We had sitcoms that actually made us think. We got to see TV pioneers like Norman Lear spearhead social change with All in the Family, and M*A*S*H taught us the human costs of war (a lesson soon forgotten).

    The stars who sparkled through our TVs were bona fide, seasoned talents worth watching — not immature, superficial seekers of fame and fortune or malicious, narcissistic “reality” TV game contestants (one of whom recently killed his wife then hanged himself).

    Our childhoods were healthier and safer. We were more connected to nature because we played and explored outside — in our neighboodhoods and in woodlands nearby. We sharpened social skills because we interacted more face-to-face. We spent more quality time with our families, friends and neighbors.

    We were closer to one another, and we had more real friends.

    We were less fearful without cyber-molesters, meth and terrorist schemes. We didn’t know Mother Earth had recognized us as predators and was plotting our destruction.

    We had much better music. We lived through Woodstock and the Beatles. Rock was more about ideas, ideals and making us think than filling the silence so we wouldn’t have to. Joni Mitchell (who?), the queen of rock ‘n’ roll, and other rock stars were actually poets and painters. From Crosby, Stills & Nash to Stevie Wonder to Elton John, the airwaves transmitted sheer bliss.

    We were undistracted and unaddicted to texting, sexting, video games, celebrity culture and Facebook.

    We had more time to hone real talents, and we communicated — and lived — more meaningfully.

    Good citizenship (civics) was taught in our schools, and even our more capitalistic peers sought to make a greater difference in the world than widening the wealth gap by screwing the poor.

    Our culture continues to devolve. It’s more coarse, shallow, selfish and greedy than ever. We’re drowning in assholes.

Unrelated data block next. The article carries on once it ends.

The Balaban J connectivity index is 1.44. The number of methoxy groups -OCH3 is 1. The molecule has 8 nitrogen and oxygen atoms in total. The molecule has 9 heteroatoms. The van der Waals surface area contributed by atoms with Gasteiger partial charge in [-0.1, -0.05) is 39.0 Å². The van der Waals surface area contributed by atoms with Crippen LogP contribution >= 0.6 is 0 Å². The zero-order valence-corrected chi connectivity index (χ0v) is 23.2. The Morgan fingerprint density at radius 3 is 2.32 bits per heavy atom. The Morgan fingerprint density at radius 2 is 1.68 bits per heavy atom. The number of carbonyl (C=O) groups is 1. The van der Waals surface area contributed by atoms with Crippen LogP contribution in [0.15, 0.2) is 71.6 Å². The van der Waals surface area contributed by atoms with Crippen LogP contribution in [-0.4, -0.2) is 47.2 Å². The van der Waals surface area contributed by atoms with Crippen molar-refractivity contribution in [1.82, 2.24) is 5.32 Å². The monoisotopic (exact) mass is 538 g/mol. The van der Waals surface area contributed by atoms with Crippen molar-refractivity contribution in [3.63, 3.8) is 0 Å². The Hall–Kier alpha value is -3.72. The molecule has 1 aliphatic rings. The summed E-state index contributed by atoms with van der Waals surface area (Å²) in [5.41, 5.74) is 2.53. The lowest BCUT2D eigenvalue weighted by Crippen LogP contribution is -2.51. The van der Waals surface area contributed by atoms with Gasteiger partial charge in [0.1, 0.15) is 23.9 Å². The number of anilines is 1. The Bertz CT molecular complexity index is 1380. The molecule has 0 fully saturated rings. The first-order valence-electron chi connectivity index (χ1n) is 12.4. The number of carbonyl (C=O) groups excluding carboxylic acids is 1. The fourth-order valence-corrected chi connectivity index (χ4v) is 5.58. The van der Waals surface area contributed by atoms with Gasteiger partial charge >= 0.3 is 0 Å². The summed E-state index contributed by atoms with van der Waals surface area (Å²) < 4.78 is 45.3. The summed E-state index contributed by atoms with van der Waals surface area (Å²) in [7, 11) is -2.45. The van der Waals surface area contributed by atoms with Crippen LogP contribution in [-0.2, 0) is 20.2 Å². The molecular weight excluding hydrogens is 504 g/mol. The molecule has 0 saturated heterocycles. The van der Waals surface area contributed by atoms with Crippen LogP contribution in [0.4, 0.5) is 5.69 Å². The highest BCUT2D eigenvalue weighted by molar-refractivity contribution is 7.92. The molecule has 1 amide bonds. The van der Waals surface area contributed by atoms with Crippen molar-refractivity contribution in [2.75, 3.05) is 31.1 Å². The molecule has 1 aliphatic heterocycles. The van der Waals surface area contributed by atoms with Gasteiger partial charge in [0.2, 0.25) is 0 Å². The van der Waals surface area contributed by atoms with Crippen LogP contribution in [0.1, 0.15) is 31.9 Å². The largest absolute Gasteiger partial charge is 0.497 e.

We may die in Shady Pines, but it will be a blissful relief for which I envision being more than ready. Death is a blessing in a world unfit for the living. It’s fast becoming unfit for the loving among us.

    I figure I’ll steal away just about the time the shit really hits the fan.

    Forward-looking kids know they’ll be left with an impossible mess. While they disparage us, they secretly envy the timely splendor of our demise.

    Their inevitable doom shall be our sweet “geezer” revenge!

    Instead of leaving my fortune to kids, I’m going to leave it to NASA’s “Escape from Idiocracy” program because the survival of humankind will depend on their finding another planet to inhabit.

    Another nest to use, abuse and fatally fowl.

    This concludes your birthday geezer-gram.

    Let us pray for aerospacial deliverance.

  4. Happy Birthday, Rick!
    This may sound nuts, but it’s something I’ve been wondering for a long time, and since you are a friend of Mark Hebert, you may know. Does he have a brother named Robbie? I went to Fern Creek Elementary with a Robbie Hebert, and his eyes looked exactly like Mark Hebert’s do. I was born in 1966. I’m not trying to get in contact or anything — I’m just curious.

  5. Steve – thanks for the geezer-gram. Obviously, you should be writing for us. Beth – Mark’s from Fairport, NY and his brother’s name in Kurt. So he’s not your guy.

  6. Thanks for letting me know that, Rick — it’s been driving me crazy for years. You’d be amazed by how much my schoolmate facially looked like Mark Hebert, though — it’s uncanny. At least I know now. Thanks again and have a great birthday!

  7. I’d sing you the “Happy Birthday” song, but the ghosts of the old broads who wrote it would probably haunt you til we shill out 99 cents for the privilege.

  8. Yes, for a couple of weeks Rick is just as old as I am. And yes, we need to rekindle the blowout joint birthday bashes we had in our 20s and 30s. The problem is staying awake past 10.